Background for “Isaiah Speaks of Jesus” BS 49a


Historical setting for Isaiah

Isaiah lived during the late eighth and early seventh centuries BC, which was a difficult period in the history of Jerusalem. He was part of the upper class but urged care of the downtrodden. At the end, he was loyal to King Hezekiah, but disagreed with the King's attempts to forge alliances with Egypt and Babylon in response to the Assyrian threat.

Isaiah prophesied during the reigns of four kings -- Uzziah (also known as Azariah), Jotham, Ahaz, and Hezekiah. According to tradition, he was martyred during the reign of Manasseh, who came to the throne in 687 BC, by being cut in two by a wooden saw. That he is described as having ready access to the kings would suggest an aristocratic origin.

This was the time of the divided kingdom, with Israel in the north and Judah in the south.


Isaiah is concerned with the connection between worship and ethical behavior. One of his major themes is God's refusal to accept the ritual worship of those who are treating others with cruelty and injustice.

Isaiah speaks also of idolatry, which was common at the time. The Canaanite worship, which involved fertility rites, including sexual practices forbidden by Jewish law, had become popular among the Jewish people. Isaiah picks up on a theme used by other prophets and tells Judah that the nation of Israel is like a wife who is committing adultery, having run away from her true husband, God.

An important theme is that God is the God of the whole earth. Many gods of the time were believed to be local gods or national gods who could participate in warfare and be defeated by each other. The concern of these gods was the protection of their own particular nations. Isaiah's God is conceived as the only true god, and the god of all humankind, not just the Israelite nation.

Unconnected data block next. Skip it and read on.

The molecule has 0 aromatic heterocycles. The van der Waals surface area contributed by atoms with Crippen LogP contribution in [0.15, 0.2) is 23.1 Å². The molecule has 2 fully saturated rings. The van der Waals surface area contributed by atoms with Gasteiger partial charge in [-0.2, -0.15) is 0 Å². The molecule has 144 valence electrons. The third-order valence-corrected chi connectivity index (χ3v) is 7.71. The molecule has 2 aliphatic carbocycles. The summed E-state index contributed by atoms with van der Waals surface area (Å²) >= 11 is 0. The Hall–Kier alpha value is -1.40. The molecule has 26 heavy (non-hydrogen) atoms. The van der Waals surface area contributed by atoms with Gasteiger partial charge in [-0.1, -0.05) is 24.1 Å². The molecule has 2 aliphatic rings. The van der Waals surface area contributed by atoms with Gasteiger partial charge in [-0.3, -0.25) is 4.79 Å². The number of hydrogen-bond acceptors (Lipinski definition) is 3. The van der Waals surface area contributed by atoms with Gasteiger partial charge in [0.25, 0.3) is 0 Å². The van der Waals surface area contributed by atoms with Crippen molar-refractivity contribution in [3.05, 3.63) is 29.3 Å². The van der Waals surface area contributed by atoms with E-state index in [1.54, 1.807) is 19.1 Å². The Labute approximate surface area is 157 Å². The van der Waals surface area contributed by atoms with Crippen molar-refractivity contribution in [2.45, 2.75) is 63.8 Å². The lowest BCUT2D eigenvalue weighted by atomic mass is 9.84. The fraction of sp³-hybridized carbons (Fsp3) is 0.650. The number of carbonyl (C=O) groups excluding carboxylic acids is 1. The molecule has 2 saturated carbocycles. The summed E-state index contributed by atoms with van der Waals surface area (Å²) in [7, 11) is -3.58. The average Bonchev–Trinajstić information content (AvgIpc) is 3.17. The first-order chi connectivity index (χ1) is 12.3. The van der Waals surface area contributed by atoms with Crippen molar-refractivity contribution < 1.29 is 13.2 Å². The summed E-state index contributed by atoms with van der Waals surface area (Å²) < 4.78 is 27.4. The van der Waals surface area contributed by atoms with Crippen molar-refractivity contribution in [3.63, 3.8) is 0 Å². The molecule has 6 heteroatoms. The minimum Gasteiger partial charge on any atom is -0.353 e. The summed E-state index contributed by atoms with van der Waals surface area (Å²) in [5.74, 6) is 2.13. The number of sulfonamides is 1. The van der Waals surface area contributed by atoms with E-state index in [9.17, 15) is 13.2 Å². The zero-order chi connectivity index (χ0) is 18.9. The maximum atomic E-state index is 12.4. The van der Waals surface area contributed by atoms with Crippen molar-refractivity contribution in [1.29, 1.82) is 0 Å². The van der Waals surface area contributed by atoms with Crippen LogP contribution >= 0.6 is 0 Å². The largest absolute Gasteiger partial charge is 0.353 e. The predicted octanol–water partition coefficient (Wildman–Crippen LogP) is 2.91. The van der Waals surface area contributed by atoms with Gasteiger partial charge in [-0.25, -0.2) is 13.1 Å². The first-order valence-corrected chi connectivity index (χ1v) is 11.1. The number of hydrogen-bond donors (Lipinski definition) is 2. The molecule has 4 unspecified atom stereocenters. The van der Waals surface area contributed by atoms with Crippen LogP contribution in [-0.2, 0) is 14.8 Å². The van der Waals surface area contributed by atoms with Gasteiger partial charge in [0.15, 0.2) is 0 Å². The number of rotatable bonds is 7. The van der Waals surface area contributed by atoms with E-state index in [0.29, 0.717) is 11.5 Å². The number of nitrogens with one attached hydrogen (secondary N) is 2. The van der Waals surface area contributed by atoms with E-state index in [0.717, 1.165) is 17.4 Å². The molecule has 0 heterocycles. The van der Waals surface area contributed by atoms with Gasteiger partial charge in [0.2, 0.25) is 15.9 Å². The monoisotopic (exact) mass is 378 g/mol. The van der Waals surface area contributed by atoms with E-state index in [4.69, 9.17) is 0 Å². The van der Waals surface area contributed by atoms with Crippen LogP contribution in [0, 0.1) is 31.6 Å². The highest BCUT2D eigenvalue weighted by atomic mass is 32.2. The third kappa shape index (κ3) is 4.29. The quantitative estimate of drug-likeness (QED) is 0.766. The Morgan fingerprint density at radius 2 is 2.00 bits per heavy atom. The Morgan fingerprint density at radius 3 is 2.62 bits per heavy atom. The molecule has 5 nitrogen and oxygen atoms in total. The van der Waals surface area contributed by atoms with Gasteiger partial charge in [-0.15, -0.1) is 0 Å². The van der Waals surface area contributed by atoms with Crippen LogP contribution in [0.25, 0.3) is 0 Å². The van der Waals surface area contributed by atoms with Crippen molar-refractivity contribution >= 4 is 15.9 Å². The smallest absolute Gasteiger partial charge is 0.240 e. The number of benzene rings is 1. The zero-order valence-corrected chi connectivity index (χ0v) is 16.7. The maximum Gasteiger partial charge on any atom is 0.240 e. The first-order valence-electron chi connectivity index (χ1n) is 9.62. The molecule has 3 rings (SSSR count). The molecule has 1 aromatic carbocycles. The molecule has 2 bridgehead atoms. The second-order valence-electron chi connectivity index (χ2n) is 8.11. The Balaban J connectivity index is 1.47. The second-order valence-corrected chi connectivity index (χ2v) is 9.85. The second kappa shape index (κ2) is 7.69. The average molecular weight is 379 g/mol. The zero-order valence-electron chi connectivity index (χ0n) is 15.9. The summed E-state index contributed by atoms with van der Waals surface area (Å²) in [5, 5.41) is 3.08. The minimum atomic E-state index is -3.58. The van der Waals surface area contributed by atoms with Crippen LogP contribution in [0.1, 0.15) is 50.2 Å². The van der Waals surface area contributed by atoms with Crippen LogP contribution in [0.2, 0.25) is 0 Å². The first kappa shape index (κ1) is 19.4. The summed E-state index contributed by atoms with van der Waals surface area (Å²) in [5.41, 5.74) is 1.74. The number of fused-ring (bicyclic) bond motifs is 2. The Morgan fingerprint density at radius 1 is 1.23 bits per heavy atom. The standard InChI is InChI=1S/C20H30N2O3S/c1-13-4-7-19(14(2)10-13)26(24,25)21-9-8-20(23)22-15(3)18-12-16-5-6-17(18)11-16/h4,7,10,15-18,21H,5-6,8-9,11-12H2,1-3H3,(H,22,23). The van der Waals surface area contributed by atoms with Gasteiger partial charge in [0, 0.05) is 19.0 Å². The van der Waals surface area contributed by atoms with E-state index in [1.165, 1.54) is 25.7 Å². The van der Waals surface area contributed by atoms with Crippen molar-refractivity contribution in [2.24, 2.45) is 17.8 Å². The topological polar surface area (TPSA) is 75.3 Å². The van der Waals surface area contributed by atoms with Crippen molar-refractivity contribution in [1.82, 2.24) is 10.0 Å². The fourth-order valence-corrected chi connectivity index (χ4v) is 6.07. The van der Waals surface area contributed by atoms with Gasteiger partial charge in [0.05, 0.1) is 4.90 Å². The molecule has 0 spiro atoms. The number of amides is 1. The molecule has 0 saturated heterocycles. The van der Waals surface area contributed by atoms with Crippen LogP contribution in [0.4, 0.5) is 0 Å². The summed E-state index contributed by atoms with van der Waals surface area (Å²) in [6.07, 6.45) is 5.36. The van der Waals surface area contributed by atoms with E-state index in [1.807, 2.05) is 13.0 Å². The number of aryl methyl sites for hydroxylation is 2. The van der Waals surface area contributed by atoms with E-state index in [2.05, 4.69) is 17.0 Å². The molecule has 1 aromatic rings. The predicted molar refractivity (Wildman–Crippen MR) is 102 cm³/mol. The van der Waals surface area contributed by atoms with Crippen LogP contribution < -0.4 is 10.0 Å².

No one can defeat God; if God's people suffer defeat in battle, it is only because God chooses for that to happen. Furthermore, God is concerned with more than the Jewish people. God has called Judah and Israel His covenant people for the specific purpose of teaching the world about Him.

A unifying theme found throughout the Book of Isaiah is the use of the expression of "the Holy One of Israel". Some Christians interpret this as a title for Christ. It is found 12 times in chapters 1-39 and 14 times in chapters 40-66. This expression is unique within the Old Testament to the book of Isaiah which suggests that, although scholars believe that the book of Isaiah was written in various sections by different authors (on which, more below), the work was intended to be a unified body evidenced with the attention to literary consistency.

A final thematic goal that Isaiah constantly leans toward throughout the writing is the establishment of God's kingdom on earth, with rulers and subjects who strive to live by the will of God.